Because certain rare geological conditions must be present to create a colored diamond – these gemstones are scarce and expensive. Pink, blue, yellow, orange, green, red, and brown-colored diamonds exist. The value of a colored diamond is dependent on the intensity of their color in terms of tone, hue, and saturation.
January’s birthstone can be found in a wide variety of colors, all with incredible hues and tones. Garnet can be found in various shades of red, green, orange, brown, pink, and purple. Mysticism surrounds this gemstone with legends that it protects against accidents and nightmares. Around the world, people give Garnet gemstones to one another as gifts for any occasion.
Everyone is familiar with green shimmery Jade gemstones. But, did you know that Jade is also found in shades of yellow, white, pink, and lavender? Because this gemstone was thought to preserve the corpse of the dead, it’s not uncommon to find in tombs. Various shapes exist for Jade, but a flat disc is the most common.
Lapis Lazuli dates way back to 400 B.C. and is a highly-revered gemstone. Vibrant blue tones within the stone have been used for paint in ancient culture. The name of this stone is a combination of the Persian word lazhward, “blue”, and the Latin word lapis, “stone.” The rich celestial-blue color of this gem has long been associated with gods, royalty, power, spirit, truth, wisdom, and vision.
Beneath the pearly luminescent covering of the moonstone lies centuries of mystique and power associated with this gorgeous gem. Alternating layers of Albite and Orthoclase create an effect called adularescence – which is the diffraction of light as it hits these layers.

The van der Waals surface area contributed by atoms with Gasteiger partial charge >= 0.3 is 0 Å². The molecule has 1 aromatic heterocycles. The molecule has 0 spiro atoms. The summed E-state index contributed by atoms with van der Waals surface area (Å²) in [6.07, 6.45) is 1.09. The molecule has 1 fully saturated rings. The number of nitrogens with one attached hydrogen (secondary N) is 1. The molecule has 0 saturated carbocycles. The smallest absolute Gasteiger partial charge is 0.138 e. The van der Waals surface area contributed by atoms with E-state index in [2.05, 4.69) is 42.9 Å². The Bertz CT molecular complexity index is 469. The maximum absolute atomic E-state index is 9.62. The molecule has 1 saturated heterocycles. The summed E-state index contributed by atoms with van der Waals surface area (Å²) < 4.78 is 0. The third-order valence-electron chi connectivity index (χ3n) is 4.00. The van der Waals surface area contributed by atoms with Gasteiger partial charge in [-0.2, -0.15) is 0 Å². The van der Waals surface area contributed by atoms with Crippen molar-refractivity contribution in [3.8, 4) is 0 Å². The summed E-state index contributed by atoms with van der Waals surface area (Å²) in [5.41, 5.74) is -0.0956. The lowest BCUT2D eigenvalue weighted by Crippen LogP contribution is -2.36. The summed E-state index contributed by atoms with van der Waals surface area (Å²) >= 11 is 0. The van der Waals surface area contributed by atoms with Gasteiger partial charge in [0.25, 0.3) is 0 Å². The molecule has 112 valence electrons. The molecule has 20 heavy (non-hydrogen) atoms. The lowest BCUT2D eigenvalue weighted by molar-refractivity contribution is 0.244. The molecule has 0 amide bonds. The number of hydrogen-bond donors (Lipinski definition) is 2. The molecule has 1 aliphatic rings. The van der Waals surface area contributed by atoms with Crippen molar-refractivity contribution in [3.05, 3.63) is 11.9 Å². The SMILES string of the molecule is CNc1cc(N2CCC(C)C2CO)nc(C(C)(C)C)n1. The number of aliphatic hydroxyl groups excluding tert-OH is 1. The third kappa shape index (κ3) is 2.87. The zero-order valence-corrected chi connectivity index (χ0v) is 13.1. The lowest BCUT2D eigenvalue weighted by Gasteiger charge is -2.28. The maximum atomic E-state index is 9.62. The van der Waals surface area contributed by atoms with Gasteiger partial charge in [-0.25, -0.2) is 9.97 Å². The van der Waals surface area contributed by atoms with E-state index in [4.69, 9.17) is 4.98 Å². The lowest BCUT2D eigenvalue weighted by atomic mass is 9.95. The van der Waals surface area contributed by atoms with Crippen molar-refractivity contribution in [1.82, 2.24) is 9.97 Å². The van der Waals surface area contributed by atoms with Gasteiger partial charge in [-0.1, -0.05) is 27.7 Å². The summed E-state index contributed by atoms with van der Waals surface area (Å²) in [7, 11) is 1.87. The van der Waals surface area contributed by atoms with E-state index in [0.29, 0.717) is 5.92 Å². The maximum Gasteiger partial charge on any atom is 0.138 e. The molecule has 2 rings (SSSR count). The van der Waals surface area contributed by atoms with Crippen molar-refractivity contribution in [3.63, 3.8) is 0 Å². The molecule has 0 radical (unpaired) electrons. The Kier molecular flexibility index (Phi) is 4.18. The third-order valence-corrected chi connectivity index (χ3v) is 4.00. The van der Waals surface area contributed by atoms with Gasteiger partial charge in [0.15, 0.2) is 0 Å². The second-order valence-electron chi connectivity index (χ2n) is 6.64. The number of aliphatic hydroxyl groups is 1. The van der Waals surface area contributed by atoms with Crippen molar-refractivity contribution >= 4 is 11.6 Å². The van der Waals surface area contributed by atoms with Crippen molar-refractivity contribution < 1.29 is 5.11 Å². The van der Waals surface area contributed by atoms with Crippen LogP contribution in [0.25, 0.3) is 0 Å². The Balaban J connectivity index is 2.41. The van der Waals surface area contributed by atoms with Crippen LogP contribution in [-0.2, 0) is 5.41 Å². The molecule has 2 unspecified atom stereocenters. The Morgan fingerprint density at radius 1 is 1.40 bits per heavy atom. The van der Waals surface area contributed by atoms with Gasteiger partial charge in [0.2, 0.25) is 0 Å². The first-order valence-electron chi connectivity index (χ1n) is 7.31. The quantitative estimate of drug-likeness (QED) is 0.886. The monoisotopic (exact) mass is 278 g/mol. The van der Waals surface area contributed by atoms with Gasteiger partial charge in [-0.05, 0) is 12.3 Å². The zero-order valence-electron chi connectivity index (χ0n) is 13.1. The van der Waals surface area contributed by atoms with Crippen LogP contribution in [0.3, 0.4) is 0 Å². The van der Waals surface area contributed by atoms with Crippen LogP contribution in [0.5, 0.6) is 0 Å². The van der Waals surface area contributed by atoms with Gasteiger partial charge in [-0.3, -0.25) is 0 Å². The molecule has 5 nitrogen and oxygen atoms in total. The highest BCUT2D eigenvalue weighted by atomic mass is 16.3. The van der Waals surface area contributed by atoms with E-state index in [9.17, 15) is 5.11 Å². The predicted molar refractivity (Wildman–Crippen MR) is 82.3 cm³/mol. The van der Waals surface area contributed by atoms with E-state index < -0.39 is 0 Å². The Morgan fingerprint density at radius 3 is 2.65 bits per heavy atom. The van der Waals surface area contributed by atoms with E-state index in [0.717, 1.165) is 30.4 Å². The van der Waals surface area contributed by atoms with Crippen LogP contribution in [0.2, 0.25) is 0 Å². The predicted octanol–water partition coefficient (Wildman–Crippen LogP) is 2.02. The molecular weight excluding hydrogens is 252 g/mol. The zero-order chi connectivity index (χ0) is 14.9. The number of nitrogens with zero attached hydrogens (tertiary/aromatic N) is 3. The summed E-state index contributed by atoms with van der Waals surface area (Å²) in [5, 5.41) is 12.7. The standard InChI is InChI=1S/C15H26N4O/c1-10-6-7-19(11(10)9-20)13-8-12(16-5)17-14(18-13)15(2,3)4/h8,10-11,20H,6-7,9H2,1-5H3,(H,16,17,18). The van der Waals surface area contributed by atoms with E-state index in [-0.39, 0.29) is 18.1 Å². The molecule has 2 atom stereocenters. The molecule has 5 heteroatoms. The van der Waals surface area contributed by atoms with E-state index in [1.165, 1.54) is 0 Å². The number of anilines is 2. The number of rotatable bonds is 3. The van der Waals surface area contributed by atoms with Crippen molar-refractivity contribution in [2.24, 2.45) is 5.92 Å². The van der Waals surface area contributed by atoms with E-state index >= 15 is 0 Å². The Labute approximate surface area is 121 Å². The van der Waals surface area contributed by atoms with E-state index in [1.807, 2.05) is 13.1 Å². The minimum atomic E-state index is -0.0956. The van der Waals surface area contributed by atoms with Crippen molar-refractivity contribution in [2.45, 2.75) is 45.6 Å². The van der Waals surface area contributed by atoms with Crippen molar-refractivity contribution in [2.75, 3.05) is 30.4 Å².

Known as the stone of divine love, Morganite is an overall pink precious gemstone. When looking closely at this gem, a myriad of dazzling shades are visible from soft subtle tones of pink and lavender to peach and apricot and even hot fuschia. Morganite symbolizes love and prosperity.
Black Onyx is typically the first variation of this gemstone that comes to mind. However, many do not realize that Onyx comes in a variety of colors, including white, brown, reddish brown, and banded. Sardonyx is a type of Onyx that has reddish brown, white, and lighter bands throughout. Regardless of the options, black remains the most popular variety of Onyx.
Opal became known as the “Queen of Gems” in ancient times because it hosts all the colors of other gems. Unique as our very own fingerprints – Opal is an original and versatile gemstone that will never date or go out of style. Some Opals display stunning blues and greens while others feature yellows and reds – and even rarer Opals are found in stunning black.
Paraiba Tourmaline was only discovered in the late 1980s, but it has become one of the rarest and most valuable gems worldwide. Coincidentally, the gem comes from the ocean shores of Paraiba, and the electric blues and greens are reminiscent of its origins. No other gem in the world has the same shades of blues and green as this gemstone.